Warning: This piece contains spoilers for both Ridley Scott’s new film, The Martian, and the Andy Weir novel it’s based on. 

Ridley Scott’s new film, The Martian – an adaptation of the incredible Andy Weir novel of the same name – just opened to a strong $100 million globally this weekend, and part of me wonders if a small part of that had to do with a bit of deceptive (albeit clever) marketing in the film’s trailers.

In the trailer, we see stranded astronaut Mark Watney (Matt Damon) crying and looking at something out of the frame. The next second, we see a shot of a hand with a wedding ring on it touch a photo of a mother and child.

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Just as those shots appear, Watney is speaking, saying: “No matter what happens, tell the world, tell my family, that I’ll never stop fighting.” The word “family” hits just as the hand touches the photo.

How is this deceptive? Well, as book readers and those who’ve already seen the film know: Mark Watney doesn’t have a wife and child. He’s a single guy whose only request about family is that Commander Lewis tell his parents that he loves them.

The family in the photo actually belongs to Michael Peña’s character, fellow astronaut Rick Martinez. In fact, in the film, it’s not a photo at all, but a video call. So, not only did the editors of the trailer deceive audiences into thinking that that was Mark’s family, but they took a video feed and turned it into a freeze frame in order to convince us that Mark was looking at a photo, not a video transmission (which would be impossible in his current situation).

I’m not mad. In fact, I’m impressed, and believe that a slow clap is in order.

I do, however, find it fascinating that the marketing team felt it necessary to do this. Would general moviegoing audiences be less inclined to see a film about saving an astronaut if that guy had no wife or kids to speak of? Would moviegoers be okay with NASA spending countless dollars on saving one guy, if that guy had no more to live for than the basic fact that he’s a human being stranded on a desolate planet 140 million miles away?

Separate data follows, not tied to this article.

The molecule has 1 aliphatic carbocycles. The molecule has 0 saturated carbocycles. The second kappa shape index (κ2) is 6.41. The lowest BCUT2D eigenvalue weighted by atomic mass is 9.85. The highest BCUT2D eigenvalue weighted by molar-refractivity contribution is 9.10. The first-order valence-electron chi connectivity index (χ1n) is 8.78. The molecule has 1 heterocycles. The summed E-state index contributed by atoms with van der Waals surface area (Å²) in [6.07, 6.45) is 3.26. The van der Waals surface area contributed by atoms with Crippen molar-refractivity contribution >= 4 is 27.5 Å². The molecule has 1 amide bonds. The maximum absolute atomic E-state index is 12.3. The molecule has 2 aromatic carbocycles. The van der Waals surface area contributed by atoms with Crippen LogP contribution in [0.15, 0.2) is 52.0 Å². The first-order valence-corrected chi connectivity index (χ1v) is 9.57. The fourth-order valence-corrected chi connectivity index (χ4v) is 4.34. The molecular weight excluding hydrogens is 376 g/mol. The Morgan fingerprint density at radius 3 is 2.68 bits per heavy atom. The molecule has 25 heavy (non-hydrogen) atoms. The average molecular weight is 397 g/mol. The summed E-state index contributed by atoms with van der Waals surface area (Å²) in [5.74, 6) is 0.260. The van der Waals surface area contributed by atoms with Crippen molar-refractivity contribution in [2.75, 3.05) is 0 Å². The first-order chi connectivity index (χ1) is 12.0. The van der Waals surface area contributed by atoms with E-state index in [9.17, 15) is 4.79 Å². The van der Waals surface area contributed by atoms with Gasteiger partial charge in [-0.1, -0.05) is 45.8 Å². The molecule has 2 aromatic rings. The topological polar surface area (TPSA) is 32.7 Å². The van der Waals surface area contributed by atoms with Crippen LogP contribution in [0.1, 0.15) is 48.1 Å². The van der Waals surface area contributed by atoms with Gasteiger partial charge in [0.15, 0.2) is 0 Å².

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The question of whether or not it’s right to save Mark never comes up in the film. NASA goes out of its way to do so, and even enlists the help of the Chinese space program (similarly, the Chinese don’t hesitate to offer help when the time comes). In Weir’s book, that question does come up a bit, but, as Weir writes, “every human being has a basic instinct to help each other out.” The final paragraphs of Weir’s book did make it into the trailers, but unfortunately wound up on the cutting room floor:

“The cost for my survival must have been hundreds of millions of dollars. All to save one dorky botanist. Why bother? Well, okay. I know the answer to that. Part of it might be what I represent: progress, science, and the interplanetary future we’ve dreamed of for centuries. But really, they did it because every human being has the basic instinct to help each other out. It might not seem that way sometimes, but it’s true.

If a hiker gets lost in the mountains, people will coordinate a search. If a train crashes, people will line up to give blood. If an earthquake levels a city, people all over the world will send emergency supplies. This is so fundamentally human that it’s found in every culture without exception. Yes, there are assholes who just don’t care, but they’re massively outnumbered by the people who do. And because of that, I had billions of people on my side. Pretty cool, eh?”

Yes Mark, that is pretty cool, and is part of why I love The Martian so much. It’s just a shame that the film’s marketing department thought that moviegoers would be some of the “assholes” who didn’t care about saving one dorky botanist.

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